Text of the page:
Johannesburg, Dec 10, 2013 (PTI): Nearly 100 world leaders including President Pranab Mukherjee and US President Barack Obama came together in an unprecedented act of homage to Nelson Mandela describing him as a “giant of history”.
Sanskrit shlokas were read out from Hindu scriptures in a moving ceremony in the FNB stadium in Soweto, the nerve centre of his campaign, as tens of thousands South Africans gathered to pay homage to the anti-apartheid icon and first black President who died on December 5.
“It is hard to eulogise any man…how much harder to do so for a giant of history, who moved a nation toward justice, and in the process moved billions around the world,” Obama said in a 20-minute speech punctuated by reference to the struggle for racial freedom in Africa and America.
Pranab Mukherjee, who headed a high level Indian delegation including Sonia Gandhi and Sushma Swaraj, in his eulogy, called Mandela an icon of irreversible social and economic change who never diminished his commitment to his kind of ‘satyagraha’ against injustice and inequality.
Obama also referred to Mahatma Gandhi when he said that Mandela, like Gandhi, led a resistance movement that at its start held little prospect of success.
UN Secretary General Ban ki Moon, African leaders including Robert Mugabe, the last white President F W de Klerk, Chinese Vice President Li Yuanchao and Afghanistan President Hamid Karzai were among the other leaders present.
President Mukherjee, who was seated next to South African President Jacob Zuma, said India has no doubt that the world will honour the historic legacy of Mandela.
He said Mandela was one of the most influential personalities of the century who taught the world true meaning of forgiveness and reconciliation and steered South Africans on to the path of building a truly rainbow nation.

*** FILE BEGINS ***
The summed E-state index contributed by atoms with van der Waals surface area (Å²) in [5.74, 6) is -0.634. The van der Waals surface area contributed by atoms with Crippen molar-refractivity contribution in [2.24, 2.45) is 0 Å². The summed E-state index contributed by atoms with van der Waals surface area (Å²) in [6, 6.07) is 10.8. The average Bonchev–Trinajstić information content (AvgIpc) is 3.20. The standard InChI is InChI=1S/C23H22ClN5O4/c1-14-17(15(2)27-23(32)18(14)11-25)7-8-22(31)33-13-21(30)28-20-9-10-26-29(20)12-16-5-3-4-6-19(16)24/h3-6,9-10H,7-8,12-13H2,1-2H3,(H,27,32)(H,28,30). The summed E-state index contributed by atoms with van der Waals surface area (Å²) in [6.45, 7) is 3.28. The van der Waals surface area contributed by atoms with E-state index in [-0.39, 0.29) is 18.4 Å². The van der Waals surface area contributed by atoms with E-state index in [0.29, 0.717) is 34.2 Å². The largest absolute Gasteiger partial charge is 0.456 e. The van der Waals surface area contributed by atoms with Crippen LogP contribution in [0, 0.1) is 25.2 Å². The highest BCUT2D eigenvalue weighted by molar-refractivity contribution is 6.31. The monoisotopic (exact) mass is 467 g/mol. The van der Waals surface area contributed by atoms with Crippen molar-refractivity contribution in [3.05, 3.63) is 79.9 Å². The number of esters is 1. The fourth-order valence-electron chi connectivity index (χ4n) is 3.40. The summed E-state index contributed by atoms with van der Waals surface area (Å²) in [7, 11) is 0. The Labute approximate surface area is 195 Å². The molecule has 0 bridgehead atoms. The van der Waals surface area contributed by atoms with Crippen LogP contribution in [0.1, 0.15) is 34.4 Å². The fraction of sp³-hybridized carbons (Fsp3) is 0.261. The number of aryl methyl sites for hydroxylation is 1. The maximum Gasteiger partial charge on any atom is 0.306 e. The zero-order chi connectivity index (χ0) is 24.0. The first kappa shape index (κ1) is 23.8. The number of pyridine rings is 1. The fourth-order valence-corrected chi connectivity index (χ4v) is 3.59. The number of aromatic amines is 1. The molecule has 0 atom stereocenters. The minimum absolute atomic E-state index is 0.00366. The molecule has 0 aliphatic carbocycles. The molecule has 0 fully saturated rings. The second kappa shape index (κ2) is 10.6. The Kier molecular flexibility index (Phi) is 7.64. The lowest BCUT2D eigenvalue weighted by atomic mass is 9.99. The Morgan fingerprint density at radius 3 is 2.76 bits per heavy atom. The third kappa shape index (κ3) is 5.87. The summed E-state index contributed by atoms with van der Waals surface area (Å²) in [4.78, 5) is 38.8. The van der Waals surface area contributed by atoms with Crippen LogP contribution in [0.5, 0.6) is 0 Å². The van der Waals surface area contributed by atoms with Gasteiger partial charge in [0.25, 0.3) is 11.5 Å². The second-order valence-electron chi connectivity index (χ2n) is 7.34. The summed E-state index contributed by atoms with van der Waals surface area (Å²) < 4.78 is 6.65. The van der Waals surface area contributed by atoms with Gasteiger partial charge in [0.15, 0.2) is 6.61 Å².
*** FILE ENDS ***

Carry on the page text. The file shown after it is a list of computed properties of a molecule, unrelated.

UN Secretary General, who was the first foreign dignitary to pay homage, said termed Mandela as a “greatest teacher” and said “He was one of our greatest teacher who taught by example.”
Obama, while paying tributes to his fight against anti-apartheid, said “we know that like South Africa, the United States had to overcome centuries of racial subjugation.
“As was true here, it took the sacrifice of countless people – known and unknown – to see the dawn of a new day. Michelle and I are the beneficiaries of that struggle,” he said.
Obama regretted that around the world today men and women were still imprisoned for their political beliefs; persecuted for what they look like, or how they worship, or who they love.
“There are too many of us who happily embrace Madiba’s legacy of racial reconciliation, but passionately resist even modest reforms that would challenge chronic poverty and growing inequality.
“There are too many leaders who claim solidarity with Madiba’s struggle for freedom, but do not tolerate dissent from their own people,” he said in remarks interpreted as a criticism of Cuban President Raul Castro with whom he shook hands.
Obama, who arrived as the memorial service was on, greeted Mukherjee warmly and shook hands with him.